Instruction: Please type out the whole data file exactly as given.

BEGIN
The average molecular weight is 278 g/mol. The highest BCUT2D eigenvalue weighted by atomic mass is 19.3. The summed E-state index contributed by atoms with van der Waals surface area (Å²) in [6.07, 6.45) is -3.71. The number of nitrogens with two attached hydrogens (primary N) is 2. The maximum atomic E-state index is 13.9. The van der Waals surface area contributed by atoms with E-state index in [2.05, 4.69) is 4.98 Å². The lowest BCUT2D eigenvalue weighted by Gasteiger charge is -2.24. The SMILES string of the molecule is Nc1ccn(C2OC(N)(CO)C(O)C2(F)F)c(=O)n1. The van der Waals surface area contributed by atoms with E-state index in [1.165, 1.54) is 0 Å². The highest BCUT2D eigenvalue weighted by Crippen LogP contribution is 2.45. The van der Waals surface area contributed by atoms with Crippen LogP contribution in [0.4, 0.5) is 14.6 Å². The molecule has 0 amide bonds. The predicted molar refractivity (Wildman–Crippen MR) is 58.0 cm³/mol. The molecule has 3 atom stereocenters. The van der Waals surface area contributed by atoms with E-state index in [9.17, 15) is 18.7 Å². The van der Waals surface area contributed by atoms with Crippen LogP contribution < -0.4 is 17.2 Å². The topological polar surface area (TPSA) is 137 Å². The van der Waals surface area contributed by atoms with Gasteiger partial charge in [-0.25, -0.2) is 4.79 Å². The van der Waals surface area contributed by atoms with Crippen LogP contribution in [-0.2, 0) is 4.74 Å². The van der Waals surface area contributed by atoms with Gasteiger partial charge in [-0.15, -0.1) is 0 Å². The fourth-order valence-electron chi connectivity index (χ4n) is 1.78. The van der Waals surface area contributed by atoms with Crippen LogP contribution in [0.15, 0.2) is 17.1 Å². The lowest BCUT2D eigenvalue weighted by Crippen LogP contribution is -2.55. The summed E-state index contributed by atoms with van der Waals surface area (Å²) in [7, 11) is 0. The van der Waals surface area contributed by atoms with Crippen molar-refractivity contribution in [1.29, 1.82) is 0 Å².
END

The average molecular weight is 278 g/mol. The highest BCUT2D eigenvalue weighted by atomic mass is 19.3. The summed E-state index contributed by atoms with van der Waals surface area (Å²) in [6.07, 6.45) is -3.71. The number of nitrogens with two attached hydrogens (primary N) is 2. The maximum atomic E-state index is 13.9. The van der Waals surface area contributed by atoms with E-state index in [2.05, 4.69) is 4.98 Å². The lowest BCUT2D eigenvalue weighted by Gasteiger charge is -2.24. The SMILES string of the molecule is Nc1ccn(C2OC(N)(CO)C(O)C2(F)F)c(=O)n1. The van der Waals surface area contributed by atoms with E-state index in [1.165, 1.54) is 0 Å². The highest BCUT2D eigenvalue weighted by Crippen LogP contribution is 2.45. The van der Waals surface area contributed by atoms with Crippen LogP contribution in [0.4, 0.5) is 14.6 Å². The molecule has 0 amide bonds. The predicted molar refractivity (Wildman–Crippen MR) is 58.0 cm³/mol. The molecule has 3 atom stereocenters. The van der Waals surface area contributed by atoms with E-state index in [9.17, 15) is 18.7 Å². The van der Waals surface area contributed by atoms with Crippen LogP contribution < -0.4 is 17.2 Å². The topological polar surface area (TPSA) is 137 Å². The van der Waals surface area contributed by atoms with Gasteiger partial charge in [-0.25, -0.2) is 4.79 Å². The van der Waals surface area contributed by atoms with Crippen LogP contribution in [-0.2, 0) is 4.74 Å². The van der Waals surface area contributed by atoms with Gasteiger partial charge in [-0.15, -0.1) is 0 Å². The fourth-order valence-electron chi connectivity index (χ4n) is 1.78. The van der Waals surface area contributed by atoms with Crippen LogP contribution in [0.15, 0.2) is 17.1 Å². The lowest BCUT2D eigenvalue weighted by Crippen LogP contribution is -2.55. The summed E-state index contributed by atoms with van der Waals surface area (Å²) in [7, 11) is 0. The van der Waals surface area contributed by atoms with Crippen molar-refractivity contribution in [1.29, 1.82) is 0 Å².